Making the most of meteorological misery 

Rochester has no shortage of festive winter traditions. Some are long-standing, like the annual lighting of the Liberty Pole, which each year becomes a Christmas tree-shaped beacon in the center of downtown on dark, cold nights. And some are newer, like the Roc Holiday Village, which brings holiday cheer to Manhattan Square each weekend in December. But other annual traditions that Rochesterians used to eagerly await have long since been forgotten. Here's a look at three winter traditions from our past.

Every Thanksgiving, countless Rochesterians tune in to watch the Macy's Day Parade, but years before that mainstay march was televised, the Flower City hosted its own festive procession.

Inspired by department stores like Macy's in New York City and Gimbels of Philadelphia, Sibley, Lindsay & Curr launched an annual parade in 1936 to promote its popular Toyland section. Held the Saturday before Thanksgiving, the event marked what was then the official opening of the Christmas shopping season.

The night before parade day, a barrage of rubber balloons camped out in Cobbs Hill Park, where they were inflated with a vacuum cleaner. The following morning, the towering windbags embarked on a two-mile journey from East and Culver all the way to the corner of Main Street and South Avenue.

click to enlarge 19th century Rochester residents enjoying the popular Aqueduct Skating Rink. The view is to the east looking towards South Avenue. - FROM THE COLLECTION OF THE LOCAL HISTORY & GENEALOGY DIVISION, ROCHESTER PUBLIC LIBRARY
  • From the collection of the Local History & Genealogy Division, Rochester Public Library
  • 19th century Rochester residents enjoying the popular Aqueduct Skating Rink. The view is to the east looking towards South Avenue.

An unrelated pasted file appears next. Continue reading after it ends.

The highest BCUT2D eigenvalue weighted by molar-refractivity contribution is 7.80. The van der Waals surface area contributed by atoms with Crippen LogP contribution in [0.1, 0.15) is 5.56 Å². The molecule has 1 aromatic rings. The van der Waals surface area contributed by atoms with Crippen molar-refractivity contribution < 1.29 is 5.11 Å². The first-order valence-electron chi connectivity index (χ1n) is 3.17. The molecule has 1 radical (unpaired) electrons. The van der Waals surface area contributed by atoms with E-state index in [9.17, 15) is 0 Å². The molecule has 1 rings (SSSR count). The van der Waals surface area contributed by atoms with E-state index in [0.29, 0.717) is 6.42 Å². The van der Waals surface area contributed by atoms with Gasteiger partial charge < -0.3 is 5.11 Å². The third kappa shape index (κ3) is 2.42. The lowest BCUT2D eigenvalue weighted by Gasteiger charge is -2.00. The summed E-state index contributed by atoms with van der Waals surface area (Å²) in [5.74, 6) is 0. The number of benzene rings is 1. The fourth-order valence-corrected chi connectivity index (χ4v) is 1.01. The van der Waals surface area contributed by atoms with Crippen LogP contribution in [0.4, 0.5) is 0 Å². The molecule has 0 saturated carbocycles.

Floating icons such as Snow White, Humpty Dumpty, and Krazy Kat dazzled wide-eyed spectators along the route, as did the series of marching bands, clowns, and other characters that paved the way for the event's headliner, Santa Claus.

Though wildly popular — the event drew anywhere from 50,000 to 100,000 people annually — the Sibley's parade made its last run in November 1941. Three weeks later, Pearl Harbor was attacked and the country's rubber resources were redirected toward the war effort. A few years after the armistice, the Macy's Day Parade began its national telecast, and parade viewing became an indoor activity for many local residents.

The City of Rochester attempted to resurrect Sibley's' tradition in the late 1980s, but neither the balloons nor the attendance of the new holiday parade reached the heights of its predecessor. Declining public interest led to its demise in 1992.

While Christmas and the myriad related events leading up to it often seem to dominate the festive season, for much of the 19th century, the biggest winter holiday in Rochester was New Year's Day. And some of the traditions that we now associate with Christmas used to be observed on January 1.

The occasion was marked by gift exchanges between friends and among employers and employees. Notable gift presentations were often covered in the local newspapers. The holiday was viewed as an opportunity for charitable giving as well, with social organizations like the YMCA and the People's Rescue Mission offering hearty meals and entertainment, and members of fraternal clubs bringing gifts to children in orphanages and the State Industrial School.